A look at local politics in the pioneer years

Peter Talbot was Lacombe’s first politician. He came from Ontario in 1890 to teach school at Macleod, Alberta.

HOWARD FREDEEN

Peter Talbot was Lacombe’s first politician. He came from Ontario in 1890 to teach school at Macleod, Alberta.

Two years later he moved to Lacombe as principal of the pioneer Nelson school. Here he claimed a homestead, established a herd of purebred Shorthorn cattle, gained regional prominence as a promoter of cattle improvement, and in 1902 was elected to the Legislative Assembly of the Northwest Territories.

In 1904, he was elected to the Canadian House of Commons as the Liberal representative for the riding of Strathcona.

When Alberta became a province in 1905 he was appointed to the Senate representing the senatorial division of Alberta and the time had come to elect the individuals to form the fledgling legislature of this infant province.

There were only two parties, Liberal and Conservative. Those elected would designate where the seat of government would be located; here too there were only two viable choices – Calgary or Edmonton. The rivalry was fierce. The Lacombe constituency nominated Andrew Gilmour as its Conservative contender; Bill Puffer won the nomination for the Liberal party. Both men were well known livestock dealers in the region, Puffer since 1895 and Gilmour since 1897.

Homesteaders guarded their franchise most seriously.

One pioneer related the story of his rivalry with his neighbour, a man of the opposite political stripe. Every meeting, usually across the fence as they rested their teams harnessed to the farm implements appropriate to the season, featured political arguments. The intensity of those debates escalated as voting day drew near, each hoping to convert their neighbour and thereby protect their own vote.

That was vital for they farmed 11 miles from town and to walk that distance while horses rested after their long day in the field was not an enticing prospect. So they made a pact. Since each vote would merely cancel the other they would both forego their franchise.

But the narrator harbored doubts about his neighbour. He tuned his ear to proceedings next door and late in the day decided his neighbour had been less than sincere, so he turned his team into the pasture and hoofed it into town. It was as he feared. In the twilight on the last mile into town he met his neighbour, homeward bound.

Electioneering was an arduous process in those early days.

Serious candidates and their constituents put a great deal of stock in personal contact. This meant hundreds of miles on the campaign trail each election, miles covered by shanks mare, by horseback or by buggy, the only modes of transportation available in the years before roads and automobiles and modern communications existed.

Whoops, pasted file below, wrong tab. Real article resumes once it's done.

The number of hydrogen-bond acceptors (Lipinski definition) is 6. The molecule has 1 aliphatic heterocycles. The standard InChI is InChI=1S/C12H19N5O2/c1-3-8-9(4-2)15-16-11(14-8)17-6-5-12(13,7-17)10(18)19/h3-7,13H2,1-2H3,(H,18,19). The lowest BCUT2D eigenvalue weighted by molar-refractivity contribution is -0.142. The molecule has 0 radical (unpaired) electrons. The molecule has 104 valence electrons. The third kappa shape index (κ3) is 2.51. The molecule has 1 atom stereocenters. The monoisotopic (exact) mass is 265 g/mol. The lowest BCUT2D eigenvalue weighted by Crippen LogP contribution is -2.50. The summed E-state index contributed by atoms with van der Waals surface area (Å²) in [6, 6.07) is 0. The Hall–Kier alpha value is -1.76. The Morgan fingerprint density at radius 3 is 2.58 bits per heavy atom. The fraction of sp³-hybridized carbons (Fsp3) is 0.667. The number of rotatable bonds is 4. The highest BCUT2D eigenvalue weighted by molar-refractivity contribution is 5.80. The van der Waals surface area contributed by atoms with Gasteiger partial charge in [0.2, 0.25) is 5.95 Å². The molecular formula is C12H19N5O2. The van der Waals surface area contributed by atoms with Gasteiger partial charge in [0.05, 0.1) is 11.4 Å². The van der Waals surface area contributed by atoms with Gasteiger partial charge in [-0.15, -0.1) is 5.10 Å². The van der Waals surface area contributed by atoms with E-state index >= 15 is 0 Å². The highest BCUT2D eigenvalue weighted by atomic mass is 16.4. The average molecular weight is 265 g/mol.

It was hard on the candidates but it had its advantages. There was none of the false glamour of the makeup room, no TV prompting or the other gadgets employed today to make a weak candidate appear knowledgeable, eloquent and able.

Each candidate had to stand on their own two feet, selling self and party on the basis of face to face presentations. As a voter you got what you saw and heard.

Nothing more. Nothing less.

Sometimes a candidate would travel with his opponent, perhaps for companionship on the long drive, perhaps to reduce costs, or perhaps because they both wanted the last buggy or cutter available from the local livery. On such occasions enough heat might be generated during the ride that they would not feel the cold of the evening or the chill of the hall not yet warmed by the fire in the old stove.

Indeed they might have had to light that fire themselves after they arrived at their destination.

Mr. Puffer had a favourite story about his years as a politician, one that resulted from the traveling arrangement with his political opponent. On one occasion his companion of several previous trips was indisposed for a scheduled meeting. Mr. Puffer rose to the challenge. Having heard his opponent’s speech several times in the past weeks he undertook to deliver it himself.

With eloquence he demolished himself as the sitting member and the party he represented.

No possible good he said could come on re-electing him to the house for another term. Having completed this speech he then delivered his own in which he defended his actions and those of his party.

He won the election and old-timers said this incident brought him votes he might not otherwise have received. Politics was obviously fun in those days. Libel, the bane of every public figure today did not appear to cross their minds. Speech was truly free. Looking back on those times one pioneer said, “People stood up for something in those days and were not ashamed of it. They had convictions and did not hesitate to stand up and be counted.

Our parents read widely on the current issues and political questions of the day. We discussed these matters at home and encouraged our family to participate.

Today it seems impossible to ever know the real truth of any issue and everyone is too engrossed in their own affairs to take time for serious political debate.”

The first item of business for the neophyte politicians was choosing the site for the seat of government. Each member had hopes for their own riding but realistically there were only two choices, Calgary or Edmonton.

In the jockeying for position Puffer saw his opportunity. He would support the Edmonton bid provided that its proponents would support Lacombe’s bid to the federal government for the proposed Experimental Farm. And so the die was cast; Edmonton got the Legislative Building and Lacombe got the Experiment Station!